Tuesday, December 6, 2011

The Oldest Building (Formerly)

Plaque on State Street near the corner with South Pearl Street. Like most of Albany's colonial relics, the house referenced by this bronze marker is long since gone and Albany's oldest surviving building is a few blocks away on Hudson Avenue.

Walk east along the front of this building towards 74 State and you'll find a set of windows with a very interesting (though dimly lit) exhibit of photos tracing the history this corner from the original Dutch house where General Philip Schuyler was born to the succession of modern buildings that replaced it.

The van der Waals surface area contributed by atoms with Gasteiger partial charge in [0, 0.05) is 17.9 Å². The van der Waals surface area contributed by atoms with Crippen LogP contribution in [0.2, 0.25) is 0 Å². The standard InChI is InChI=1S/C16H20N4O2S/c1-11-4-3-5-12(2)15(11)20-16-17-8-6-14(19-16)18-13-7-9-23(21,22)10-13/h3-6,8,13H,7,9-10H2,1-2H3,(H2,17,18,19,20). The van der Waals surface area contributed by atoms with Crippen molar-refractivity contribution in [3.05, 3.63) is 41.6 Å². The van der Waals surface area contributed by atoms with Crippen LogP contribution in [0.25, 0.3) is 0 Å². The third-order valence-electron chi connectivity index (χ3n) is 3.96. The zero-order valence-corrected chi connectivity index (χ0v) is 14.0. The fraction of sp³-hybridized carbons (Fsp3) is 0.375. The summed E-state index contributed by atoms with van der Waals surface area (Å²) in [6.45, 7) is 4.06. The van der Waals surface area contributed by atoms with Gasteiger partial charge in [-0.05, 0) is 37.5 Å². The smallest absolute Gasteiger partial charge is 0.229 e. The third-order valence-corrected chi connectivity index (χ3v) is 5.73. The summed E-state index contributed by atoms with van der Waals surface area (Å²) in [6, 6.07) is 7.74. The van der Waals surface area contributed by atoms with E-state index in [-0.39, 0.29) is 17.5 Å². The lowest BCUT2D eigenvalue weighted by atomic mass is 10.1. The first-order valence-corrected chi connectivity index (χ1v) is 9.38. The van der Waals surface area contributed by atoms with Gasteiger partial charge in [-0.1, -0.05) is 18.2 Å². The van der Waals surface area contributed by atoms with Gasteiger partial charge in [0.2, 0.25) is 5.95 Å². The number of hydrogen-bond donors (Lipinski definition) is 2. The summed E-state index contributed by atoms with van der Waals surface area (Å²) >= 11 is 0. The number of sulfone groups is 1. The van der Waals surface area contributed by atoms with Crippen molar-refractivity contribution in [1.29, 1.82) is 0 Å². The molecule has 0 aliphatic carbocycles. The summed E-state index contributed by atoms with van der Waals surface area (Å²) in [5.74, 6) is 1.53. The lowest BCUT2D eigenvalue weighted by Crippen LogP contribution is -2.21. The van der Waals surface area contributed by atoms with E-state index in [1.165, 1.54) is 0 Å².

Tuesday, November 29, 2011

Albany Rural Cemetery & The Civil War

I've spent quite a bit of time in the Albany Rural Cemetery in recent months. Partly to do research for a book about this wonderful Cemetery, partly for my companion blog about it, and partly because it's just a beautiful place that I love to explore.

There are hundreds of Civil War burials at the Rural Cemetery. At almost every turn, one can find a monument embellished with swords, carved flags, caps, and other such soldierly emblems.

Video editing is not my favorite task, but I wanted to share the photos I've taken so far of these monuments, including the Soldiers Lot. So I've put together a simple video of Civil War monuments.

Many of these monuments have stories to be shared in future blog posts, but for now, they are gathered together in this slideshow.

Saturday, November 12, 2011

Bicentennial Plaque No. 4 - The Progenitor